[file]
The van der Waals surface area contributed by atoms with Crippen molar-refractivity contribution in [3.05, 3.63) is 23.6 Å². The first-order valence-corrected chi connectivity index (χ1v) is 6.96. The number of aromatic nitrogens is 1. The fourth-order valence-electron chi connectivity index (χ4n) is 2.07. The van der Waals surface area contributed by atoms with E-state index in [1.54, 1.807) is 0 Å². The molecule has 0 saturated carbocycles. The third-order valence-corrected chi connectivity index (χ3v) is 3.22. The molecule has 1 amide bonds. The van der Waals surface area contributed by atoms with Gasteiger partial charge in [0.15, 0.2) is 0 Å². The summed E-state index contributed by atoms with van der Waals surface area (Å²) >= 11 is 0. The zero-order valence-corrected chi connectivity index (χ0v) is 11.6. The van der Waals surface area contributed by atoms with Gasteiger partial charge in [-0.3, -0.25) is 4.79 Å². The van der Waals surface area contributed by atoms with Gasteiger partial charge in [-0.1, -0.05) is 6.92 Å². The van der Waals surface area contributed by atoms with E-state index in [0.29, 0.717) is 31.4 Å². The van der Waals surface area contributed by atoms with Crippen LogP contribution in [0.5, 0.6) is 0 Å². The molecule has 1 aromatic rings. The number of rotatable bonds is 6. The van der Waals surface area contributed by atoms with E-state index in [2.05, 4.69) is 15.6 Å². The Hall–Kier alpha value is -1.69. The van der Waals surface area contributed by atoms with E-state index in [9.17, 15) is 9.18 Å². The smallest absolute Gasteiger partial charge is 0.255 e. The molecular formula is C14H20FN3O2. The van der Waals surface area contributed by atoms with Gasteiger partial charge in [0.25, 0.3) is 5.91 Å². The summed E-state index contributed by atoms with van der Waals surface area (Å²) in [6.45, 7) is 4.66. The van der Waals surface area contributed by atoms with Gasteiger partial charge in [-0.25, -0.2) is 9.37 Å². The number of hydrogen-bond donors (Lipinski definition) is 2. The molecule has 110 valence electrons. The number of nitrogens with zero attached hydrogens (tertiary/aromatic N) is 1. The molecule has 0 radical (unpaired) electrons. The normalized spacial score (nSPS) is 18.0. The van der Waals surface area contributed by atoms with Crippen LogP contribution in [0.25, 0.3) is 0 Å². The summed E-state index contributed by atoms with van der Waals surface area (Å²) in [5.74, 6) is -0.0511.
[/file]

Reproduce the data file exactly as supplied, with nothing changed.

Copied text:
The van der Waals surface area contributed by atoms with Crippen molar-refractivity contribution in [3.05, 3.63) is 23.6 Å². The first-order valence-corrected chi connectivity index (χ1v) is 6.96. The number of aromatic nitrogens is 1. The fourth-order valence-electron chi connectivity index (χ4n) is 2.07. The van der Waals surface area contributed by atoms with E-state index in [1.54, 1.807) is 0 Å². The molecule has 0 saturated carbocycles. The third-order valence-corrected chi connectivity index (χ3v) is 3.22. The molecule has 1 amide bonds. The van der Waals surface area contributed by atoms with Gasteiger partial charge in [0.15, 0.2) is 0 Å². The summed E-state index contributed by atoms with van der Waals surface area (Å²) >= 11 is 0. The zero-order valence-corrected chi connectivity index (χ0v) is 11.6. The van der Waals surface area contributed by atoms with Gasteiger partial charge in [-0.3, -0.25) is 4.79 Å². The van der Waals surface area contributed by atoms with Gasteiger partial charge in [-0.1, -0.05) is 6.92 Å². The van der Waals surface area contributed by atoms with E-state index in [0.29, 0.717) is 31.4 Å². The van der Waals surface area contributed by atoms with Crippen LogP contribution in [0.5, 0.6) is 0 Å². The molecule has 1 aromatic rings. The number of rotatable bonds is 6. The van der Waals surface area contributed by atoms with E-state index in [2.05, 4.69) is 15.6 Å². The Hall–Kier alpha value is -1.69. The van der Waals surface area contributed by atoms with E-state index in [9.17, 15) is 9.18 Å². The smallest absolute Gasteiger partial charge is 0.255 e. The molecular formula is C14H20FN3O2. The van der Waals surface area contributed by atoms with Gasteiger partial charge in [0.25, 0.3) is 5.91 Å². The summed E-state index contributed by atoms with van der Waals surface area (Å²) in [6.45, 7) is 4.66. The van der Waals surface area contributed by atoms with Gasteiger partial charge in [-0.25, -0.2) is 9.37 Å². The number of hydrogen-bond donors (Lipinski definition) is 2. The molecule has 110 valence electrons. The number of nitrogens with zero attached hydrogens (tertiary/aromatic N) is 1. The molecule has 0 radical (unpaired) electrons. The normalized spacial score (nSPS) is 18.0. The van der Waals surface area contributed by atoms with Crippen LogP contribution in [0.25, 0.3) is 0 Å². The summed E-state index contributed by atoms with van der Waals surface area (Å²) in [5.74, 6) is -0.0511.